A Dundee charity that offers help and support to veterans through horticulture was officially opened by Lord Provost Ian Borthwick on Friday.
The official opening of the Dundee Therapy Garden came just months after it was damaged by vandals, who smashed windows of one of its potting sheds and spray-painted obscene drawings on the fence surrounding the former bowling club.
Volunteers and staff at the garden repaired the damage and have started donating vegetables and fruit grown there to foodbanks and other charities.
It employs three horticultural therapists who work with veterans of the armed forces and emergency services who suffer from mental health problems.
Charity chairman Alex Lyell said: “Military and armed forces personnel are exposed to many hazards.
“Not all survive. Of those that do many are wounded in body or mind. Our therapists are here to help those with mental health problems and also their families.”
He added: “This place would not work in any way were it not for the volunteer team who put so much effort into supporting this project.
“As well as our multi-talented volunteers, we benefit from the work parties who come from Castle Huntly and Dundee Social Justice. Taken together they bring a range of skills and effort which we could not possibly afford to purchase and without which the job would not get done.”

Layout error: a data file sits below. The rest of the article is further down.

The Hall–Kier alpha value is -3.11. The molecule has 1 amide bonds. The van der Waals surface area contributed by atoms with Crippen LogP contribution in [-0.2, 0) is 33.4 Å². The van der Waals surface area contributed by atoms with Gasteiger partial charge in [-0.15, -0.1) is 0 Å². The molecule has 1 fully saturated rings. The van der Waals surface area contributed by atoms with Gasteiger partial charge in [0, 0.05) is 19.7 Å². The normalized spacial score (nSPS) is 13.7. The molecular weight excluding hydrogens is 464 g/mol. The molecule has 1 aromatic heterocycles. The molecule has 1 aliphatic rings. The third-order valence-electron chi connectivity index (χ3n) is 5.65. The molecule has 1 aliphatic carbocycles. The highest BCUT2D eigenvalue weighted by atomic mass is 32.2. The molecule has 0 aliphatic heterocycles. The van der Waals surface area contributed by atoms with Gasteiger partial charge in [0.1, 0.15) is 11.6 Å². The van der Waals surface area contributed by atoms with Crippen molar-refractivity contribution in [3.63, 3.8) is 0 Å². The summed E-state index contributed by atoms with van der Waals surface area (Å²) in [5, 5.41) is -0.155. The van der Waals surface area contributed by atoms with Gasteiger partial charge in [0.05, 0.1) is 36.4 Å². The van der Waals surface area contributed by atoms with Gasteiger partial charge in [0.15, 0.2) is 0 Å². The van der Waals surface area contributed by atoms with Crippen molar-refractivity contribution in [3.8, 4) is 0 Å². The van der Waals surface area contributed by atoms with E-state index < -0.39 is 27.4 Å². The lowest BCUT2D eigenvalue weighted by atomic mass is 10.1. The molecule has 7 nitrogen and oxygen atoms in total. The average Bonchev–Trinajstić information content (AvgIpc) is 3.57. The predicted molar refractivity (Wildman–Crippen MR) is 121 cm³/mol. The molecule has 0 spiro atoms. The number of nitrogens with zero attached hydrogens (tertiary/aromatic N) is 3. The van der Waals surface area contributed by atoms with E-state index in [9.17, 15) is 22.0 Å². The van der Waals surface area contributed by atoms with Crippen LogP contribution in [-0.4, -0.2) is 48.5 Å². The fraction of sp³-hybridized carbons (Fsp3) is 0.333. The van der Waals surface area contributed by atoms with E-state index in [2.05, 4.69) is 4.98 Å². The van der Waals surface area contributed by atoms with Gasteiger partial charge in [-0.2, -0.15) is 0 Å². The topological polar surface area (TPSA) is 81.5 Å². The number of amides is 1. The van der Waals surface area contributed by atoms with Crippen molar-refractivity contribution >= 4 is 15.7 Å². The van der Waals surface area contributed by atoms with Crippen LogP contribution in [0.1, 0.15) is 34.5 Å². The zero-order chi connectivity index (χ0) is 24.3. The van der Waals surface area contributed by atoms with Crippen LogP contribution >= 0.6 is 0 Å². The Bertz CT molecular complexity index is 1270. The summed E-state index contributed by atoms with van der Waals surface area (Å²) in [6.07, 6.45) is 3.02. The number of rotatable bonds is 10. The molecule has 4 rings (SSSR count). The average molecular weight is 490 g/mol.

Mr Borthwick planted a tree to mark the official opening of the garden.
He said: “The creation of this garden is the finest example of the way you are responding to the contemporary needs of our veterans and ex-uniformed service personnel.
“Creating a space where they can improve their resilience provides overwhelming benefits of calm, well-being and positive coping strategies.
“The special features of this garden demonstrate the care and thought that has gone into the planning and design of this project.”
The garden supports up to 16 veterans at any one time.
Guests at Friday’s opening included Dundee City West SNP MSP Joe FitzPatrick.
He said he was pleased there had been no repeat of the vandalism that occurred in May.
He said: “This is a fantastic facility and you can really see the effort that has gone into transforming what was a piece of waste ground.
“It appears as if the community has really taken to this as its own.”